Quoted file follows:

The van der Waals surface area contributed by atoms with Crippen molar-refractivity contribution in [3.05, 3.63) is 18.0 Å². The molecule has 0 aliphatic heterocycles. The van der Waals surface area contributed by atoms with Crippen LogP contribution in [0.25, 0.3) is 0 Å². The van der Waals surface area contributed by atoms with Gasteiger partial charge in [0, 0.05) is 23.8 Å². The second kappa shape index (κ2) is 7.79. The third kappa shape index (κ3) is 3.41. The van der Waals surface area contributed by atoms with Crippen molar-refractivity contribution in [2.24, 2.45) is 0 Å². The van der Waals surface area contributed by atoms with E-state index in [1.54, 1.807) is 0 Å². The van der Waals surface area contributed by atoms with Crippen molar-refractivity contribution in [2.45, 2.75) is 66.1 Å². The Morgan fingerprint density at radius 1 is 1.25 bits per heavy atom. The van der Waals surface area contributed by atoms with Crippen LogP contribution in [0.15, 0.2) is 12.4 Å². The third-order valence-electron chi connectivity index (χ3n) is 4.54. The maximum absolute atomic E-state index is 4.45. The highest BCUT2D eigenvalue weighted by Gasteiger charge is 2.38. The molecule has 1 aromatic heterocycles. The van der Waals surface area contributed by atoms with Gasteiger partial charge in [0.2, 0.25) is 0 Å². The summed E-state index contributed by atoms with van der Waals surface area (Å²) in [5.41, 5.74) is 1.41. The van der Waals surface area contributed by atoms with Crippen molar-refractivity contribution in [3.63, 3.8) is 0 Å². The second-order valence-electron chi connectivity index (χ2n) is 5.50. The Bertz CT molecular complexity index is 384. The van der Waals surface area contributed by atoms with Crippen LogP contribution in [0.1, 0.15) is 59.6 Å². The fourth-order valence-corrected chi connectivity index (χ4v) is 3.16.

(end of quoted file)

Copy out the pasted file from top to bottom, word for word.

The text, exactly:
The van der Waals surface area contributed by atoms with Crippen molar-refractivity contribution in [3.05, 3.63) is 18.0 Å². The molecule has 0 aliphatic heterocycles. The van der Waals surface area contributed by atoms with Crippen LogP contribution in [0.25, 0.3) is 0 Å². The van der Waals surface area contributed by atoms with Gasteiger partial charge in [0, 0.05) is 23.8 Å². The second kappa shape index (κ2) is 7.79. The third kappa shape index (κ3) is 3.41. The van der Waals surface area contributed by atoms with Crippen molar-refractivity contribution in [2.24, 2.45) is 0 Å². The van der Waals surface area contributed by atoms with E-state index in [1.54, 1.807) is 0 Å². The van der Waals surface area contributed by atoms with Crippen molar-refractivity contribution in [2.45, 2.75) is 66.1 Å². The Morgan fingerprint density at radius 1 is 1.25 bits per heavy atom. The van der Waals surface area contributed by atoms with Crippen LogP contribution in [0.15, 0.2) is 12.4 Å². The third-order valence-electron chi connectivity index (χ3n) is 4.54. The maximum absolute atomic E-state index is 4.45. The highest BCUT2D eigenvalue weighted by Gasteiger charge is 2.38. The molecule has 1 aromatic heterocycles. The van der Waals surface area contributed by atoms with Gasteiger partial charge in [0.2, 0.25) is 0 Å². The summed E-state index contributed by atoms with van der Waals surface area (Å²) in [5.41, 5.74) is 1.41. The van der Waals surface area contributed by atoms with Crippen molar-refractivity contribution in [3.63, 3.8) is 0 Å². The second-order valence-electron chi connectivity index (χ2n) is 5.50. The Bertz CT molecular complexity index is 384. The van der Waals surface area contributed by atoms with Crippen LogP contribution in [0.1, 0.15) is 59.6 Å². The fourth-order valence-corrected chi connectivity index (χ4v) is 3.16.